The reactor was a 50 ml three-necked flask and magnetic stirrer, equipped with a stopcock, rubber septum, and a balloon to contain excess gas. The reactor was baked several times with a flame while in a vacuum, filled with dry argon so the balloon would expand, and transferred to a glove bag. All other equipment and glassware that contacted the reagents was previously dried in a vacuum at 100 C. overnight, and transferred to a glove bag along with the dried reagents. The glove bag was evacuated and re-filled with dry argon, and all filtrations and reagent transfers were conducted in this environment. Polymerizations were terminated by stirring about one hour with excess sodium bicarbonate, and the polymer solutions were washed several times with water, then dried in vacuo at room temperature. Polymer yields were estimated from their relative area fractions (corrected for refractive index differences with the accompanying cyclosiloxanes) in their gel phase chromatograms.

EXAMPLE III Elimination of Induction Periods and Importance of 2,6-di-tert-butylpyridine

This example shows that DTBP acts as more than just an acid absorber. The example shows that DTBP eliminates induction periods, if it is allowed to interact with Me3 SiOTf prior to polymerization. Thus, after filtering, 1.4 ml of a DTBP solution (0.115 mmol) was injected through the septum into the reactor, followed by 20 μl of Me3 SiOTf (0.106 mmol). The mixture was stirred at room temperature for 20 hours. Then 4.0 ml (10.6 mmol) of dried and filtered F3 were injected, whereupon the viscosity of the stirred mixture increased within an hour. The mixture was stirred at room temperature for 6 hours while being monitored by gel phase chromatograph (GPC). Polymerization was terminated, and the polymer was isolated. The results of this example are shown below in Table 1. In the Table, Mn and Mw represent number average molecular weight, and weight average molecular weight, respectively.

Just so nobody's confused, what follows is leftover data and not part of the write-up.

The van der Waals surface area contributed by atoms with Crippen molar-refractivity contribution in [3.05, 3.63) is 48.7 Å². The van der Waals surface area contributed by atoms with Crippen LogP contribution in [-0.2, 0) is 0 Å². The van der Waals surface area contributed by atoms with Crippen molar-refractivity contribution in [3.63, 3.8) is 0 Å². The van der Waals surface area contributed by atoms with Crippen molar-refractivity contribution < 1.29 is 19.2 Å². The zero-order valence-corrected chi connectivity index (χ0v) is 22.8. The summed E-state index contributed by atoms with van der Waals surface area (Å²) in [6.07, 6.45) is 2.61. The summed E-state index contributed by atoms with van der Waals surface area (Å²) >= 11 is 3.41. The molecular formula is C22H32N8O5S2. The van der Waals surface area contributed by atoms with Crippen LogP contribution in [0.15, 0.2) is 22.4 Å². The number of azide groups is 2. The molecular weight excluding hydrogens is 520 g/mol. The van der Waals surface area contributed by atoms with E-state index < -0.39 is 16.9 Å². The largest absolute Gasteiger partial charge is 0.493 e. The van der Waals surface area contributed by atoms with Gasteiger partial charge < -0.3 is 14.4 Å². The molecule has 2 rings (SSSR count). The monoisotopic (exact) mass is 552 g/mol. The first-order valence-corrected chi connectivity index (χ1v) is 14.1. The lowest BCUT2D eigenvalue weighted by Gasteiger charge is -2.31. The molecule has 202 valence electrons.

TABLE 1______________________________________Room Temperature Polymerization of F3 Initiatedwith Me3 SiOTf and Pre-Aged with DTBPReaction Time    Polymer Yield            Mn  10-3Hours    Percent     Mn  10-3 (Mw /Mn)                             (Predicted)a______________________________________1.0      41.5        21.7 (2.3)   20.04.0      71.6        30.3 (2.1)   34.56.0      72.6        31.4 (2.0)   34.9______________________________________ a Based on ratio of F3 converted to mols of Me3 SiOTf used

Table 1 shows that polymerization began instantly, and that it was essentially complete in 4 hours. A similar experiment was conducted without pre-aging Me3 SiOTf with DTBP, and the results were long induction periods at room temperature. Replacing DTBP with F3 during the pre-aging period resulted in only a 6% yield of polymer after one hour of polymerization time.

EXAMPLE IV Illustration of the Non-Terminating Nature of the Polymerization

This example shows that under dry conditions, polymerization has no termination step. Thus, as in Example III, 1.4 ml of filtered DTBP solution (0.115 mmol) was mixed with 20 μl of Me3 SiOTf (0.1035 mmol) for 22.5 hours, and 2.1 ml of dried and filtered F3 (5.58 mmol) was injected. After stirring 6.8 hours at room temperature, a second injection of 2.0 ml of dried and filtered F3 (5.31 mmol) was injected. The reaction was monitored by GPC, and then it was terminated after stirring an additional 16 hours at room temperature. The results of this example are shown below in Table 2.